Students must first be aware of the formulas that exist in everyday language and how to respond: the way many Americans today respond to “Thank you,” for example, is not “You’re welcome” but rather “No problem.” This kind of actual, “real-world” language use is often not taught in textbooks because it tends to be highly specialized to time and place: in certain regions or by specific age groups. For example, once in when getting my laptop repaired, the customer service representative helping me responded “No problem” to my “Thank you” and then quickly retracted it with “I don’t mean to suggest there was a problem….” When I assured him I understood what he meant by “no problem,” he went on to tell about a previous customer who was annoyed with his use of “no problem,” thinking he was suggesting that there was indeed one in serving her. Even native speakers, apparently, can misunderstand idiomatic, formulaic phrases, and should keep in mind their actual usage rather than the literal meaning.
Besides conversation, students can study their course readings for use of academic phrases. Opening any academic text to a random page is likely to reveal several academic phrases. Call students’ attention to them: “What words does the author use to introduce the topic?” “How does the author use the phrase ‘in other words’ here?” This will demonstrate the many kinds of phrases and ways they are used in academic writing.
The next step, after exposing students to a variety of conversational and academic phrases, is having students match phrases to their meaning or function: e.g., “No problem”=“You’re welcome.” This provides additional processing with the phrases.
Most phrases comprise an incomplete sentence or thought; they are just the stem or beginning of a thought or sentence. Take advantage of this structure by having students complete sentences: e.g., “I want to—“ or “Do you know—“ in conversation, perhaps with index cards that have been passed out with the key phrase written on it.
In writing, students can complete sentences that begin with the more academic “In the case of—“ or “On the other hand—“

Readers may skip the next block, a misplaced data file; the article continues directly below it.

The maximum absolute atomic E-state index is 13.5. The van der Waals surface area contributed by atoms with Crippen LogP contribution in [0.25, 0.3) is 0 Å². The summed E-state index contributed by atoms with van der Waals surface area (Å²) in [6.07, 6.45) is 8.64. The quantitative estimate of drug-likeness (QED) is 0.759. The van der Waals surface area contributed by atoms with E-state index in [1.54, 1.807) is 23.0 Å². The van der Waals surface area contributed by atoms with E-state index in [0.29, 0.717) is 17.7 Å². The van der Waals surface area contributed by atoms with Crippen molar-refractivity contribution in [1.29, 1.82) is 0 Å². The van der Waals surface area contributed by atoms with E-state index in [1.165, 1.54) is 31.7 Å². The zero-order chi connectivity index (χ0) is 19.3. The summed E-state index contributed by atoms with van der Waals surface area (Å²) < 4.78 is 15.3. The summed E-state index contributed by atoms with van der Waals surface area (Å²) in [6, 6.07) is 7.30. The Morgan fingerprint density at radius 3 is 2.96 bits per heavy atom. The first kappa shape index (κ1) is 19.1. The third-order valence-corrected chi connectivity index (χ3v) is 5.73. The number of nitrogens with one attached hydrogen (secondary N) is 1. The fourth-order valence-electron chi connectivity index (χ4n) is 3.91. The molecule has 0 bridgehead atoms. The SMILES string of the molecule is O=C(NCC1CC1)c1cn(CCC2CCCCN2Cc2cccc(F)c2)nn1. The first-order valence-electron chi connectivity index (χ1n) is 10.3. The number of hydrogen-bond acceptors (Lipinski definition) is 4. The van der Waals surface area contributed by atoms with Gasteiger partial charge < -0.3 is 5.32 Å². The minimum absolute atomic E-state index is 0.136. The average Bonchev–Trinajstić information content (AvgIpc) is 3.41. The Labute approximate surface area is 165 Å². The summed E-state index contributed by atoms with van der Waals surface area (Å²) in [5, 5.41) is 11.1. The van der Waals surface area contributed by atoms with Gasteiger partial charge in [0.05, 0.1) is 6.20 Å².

Students can extend the activities above, perhaps structuring an entire conversation or essay around the key phrases.
The instructor may also give out a handout of the key phrases and have students work as many as possible into a conversation or essay.
The prevalence of formulaic phrases in conversation and writing suggests how key these phrases are to fluency; it may be close to impossible to be fluent without these short chunks of memorized language.
Learning these phrases, however does not come “naturally”—even native speakers sometimes joke about calling up the wrong formulaic phrases in conversation, such as “You, too” to a waiter’s “Have a good meal.” So while they exist on the automatic level, phrases do need to be consciously learned. Engaging in consciousness-raising and practice provides the processing that students need to learn these phrases to become more fluent in their second language.
Dr. Stacia Levy teaches writing and reading skills at the University of the Pacific in Stockton, California to both native and nonnative speakers of English. She also has taught academic and creative writing at the University of California, Davis. However, she began her teaching career twenty years ago as an instructor ESL in adult education programs and still primarily defines herself as an ESL teacher. Publishing credits include two academic works based on her dissertation, several short stories, and a novel, California Gothic, a story of romantic suspense. Google+